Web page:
Cymbopogon citratus is a perennial, or enduring, graminoid. The tropical shrub can be traced back to an origin in Indochina, Malaysia, and Sri Lanka.

Like most plants, Cymbopogon citratus needs sunlight, water and soil, but what is unique about this plant is that it has aggressive growth that can thrive in multiple soil types(See Nutrition why the plant needs these three sources!). It grows in clusters in the summer time as well as the spring time but is very sensitive to the cold. The roots are killed often during extreme freeze ups, and the leaves are also susceptible to frost damage.

Because of the aversion to frost and freezing, lemongrass is confined to a niche that typically remains hot and sunny, with scattered rainfall. Mainly, tropical grasslands. Within these grasslands, lemongrass likes to grow amongst the other grass species and the sparse trees so that it may be exposed to the sunlight and rainfall as much as possible. Living in clusters, among other grasses puts it at less risk of being consumed by the grazing animals in the area. The Noni, another organism also loves the heat!

Organisms that inhabit tropical grasslands alongside Cymbopogon citratus include extensive varieties of  carnivores, omnivores, and herbivores. Specifically, in Sri Lanka, the Golden Jackal preys on the Chital deer in many of the grasslands. Insects, like the grasshoppers, lady beetles stink bugs, and many more, are the largest consumers of the plants in the grasslands. After droughts, the grasshoppers are so abundant they form swarms called locust. Although this is rare, these locusts can engulf and kill every plant it comes in contact with. (grasshoppers like this one!)Preying on theses organisms are species of snakes, rodents, and another large group, the birds. Because of the heat keeping to them flying paired with the open, vastness, and clearness of  the grasslands allowing easy hunting, bird species make up a large population here as well.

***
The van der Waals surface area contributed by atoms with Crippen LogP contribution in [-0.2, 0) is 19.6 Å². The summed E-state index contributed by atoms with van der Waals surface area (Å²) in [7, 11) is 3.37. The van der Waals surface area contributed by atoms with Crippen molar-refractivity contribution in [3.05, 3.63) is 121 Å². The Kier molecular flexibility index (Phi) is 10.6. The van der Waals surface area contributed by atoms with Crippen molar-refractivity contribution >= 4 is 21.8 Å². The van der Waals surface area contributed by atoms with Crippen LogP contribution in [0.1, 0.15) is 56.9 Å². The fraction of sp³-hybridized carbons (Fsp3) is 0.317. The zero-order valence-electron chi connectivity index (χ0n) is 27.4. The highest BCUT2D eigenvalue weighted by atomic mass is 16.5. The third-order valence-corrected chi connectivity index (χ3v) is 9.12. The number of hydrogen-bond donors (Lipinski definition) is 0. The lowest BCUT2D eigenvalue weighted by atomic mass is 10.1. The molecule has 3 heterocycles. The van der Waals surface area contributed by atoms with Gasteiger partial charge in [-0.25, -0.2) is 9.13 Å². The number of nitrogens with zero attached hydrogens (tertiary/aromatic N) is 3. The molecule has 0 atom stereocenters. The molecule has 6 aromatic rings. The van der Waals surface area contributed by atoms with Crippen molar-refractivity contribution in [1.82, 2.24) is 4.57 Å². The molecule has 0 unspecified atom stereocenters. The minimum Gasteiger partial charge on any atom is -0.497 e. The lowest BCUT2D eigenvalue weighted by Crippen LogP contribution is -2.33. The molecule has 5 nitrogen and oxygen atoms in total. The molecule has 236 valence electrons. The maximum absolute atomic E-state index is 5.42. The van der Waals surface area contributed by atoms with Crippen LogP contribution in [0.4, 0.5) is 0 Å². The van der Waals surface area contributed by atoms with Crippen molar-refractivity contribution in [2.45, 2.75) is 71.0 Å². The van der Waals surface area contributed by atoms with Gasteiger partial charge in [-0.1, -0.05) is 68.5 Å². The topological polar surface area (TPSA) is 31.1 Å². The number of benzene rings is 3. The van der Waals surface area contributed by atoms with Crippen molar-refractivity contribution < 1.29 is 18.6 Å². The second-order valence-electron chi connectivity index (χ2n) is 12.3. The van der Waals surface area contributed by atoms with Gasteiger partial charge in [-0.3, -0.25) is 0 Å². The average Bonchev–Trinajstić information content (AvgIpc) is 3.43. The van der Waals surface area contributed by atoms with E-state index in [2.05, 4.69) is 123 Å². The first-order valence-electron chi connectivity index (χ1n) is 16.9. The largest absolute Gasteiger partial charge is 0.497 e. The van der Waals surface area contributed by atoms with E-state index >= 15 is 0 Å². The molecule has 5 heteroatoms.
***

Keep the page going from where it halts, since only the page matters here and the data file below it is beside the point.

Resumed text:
The animals who inhabit the tropical grasslands alongside Cymbopogon citratus have and influence on the population. Being the primary producers, herbivores are a large danger to this organism. Carnivores pose less of a threat to the plant, but still may damage it by uprooting the plant; although they a beneficial in that they feed on the herbivores that ingest them which both eliminates them, and keeps them away.

Some of the herbivorous deer you would find are similar to this white tailed deer.

You would also find snakes like this one, the Bamboo Pit Viper, although they may not be the same species, they are equally as scary!

Within this habitat, lemongrass must overcome competition as well as predation. Because they grow in clusters, the plants are not only in competition with the other autotrophic species, but even between themselves. Each leaf is competing for sunlight and because of phototropism, each plant is growing in a curve towards their primary nutrient source, the light. This poses the obvious risk of shading other leaves, and the plant must work to over come it. Cymbopogon citratus also experiences competition underground. The adaptation of fibrous roots proves beneficial in nutrient uptake and storage, however, these roots spread out amongst themselves creating a struggle for nutrients underground. See  adaptations for more details on the roots.

The Journal of Herbs, Spices & Medicinal Plants published an experiment on Cymbopogon citratus to determine the effect of "three within-row plant spacing." The conductors tested plant growth and quality at different spacing, and concluded that the overall survival rate was higher with the wider plant spacing compared to closer spacing, and the plant growth components increased as the number of plants within rows decreased. However, it was found that the leaf quality was higher with the closer plant spacing as opposed to the wider spacing.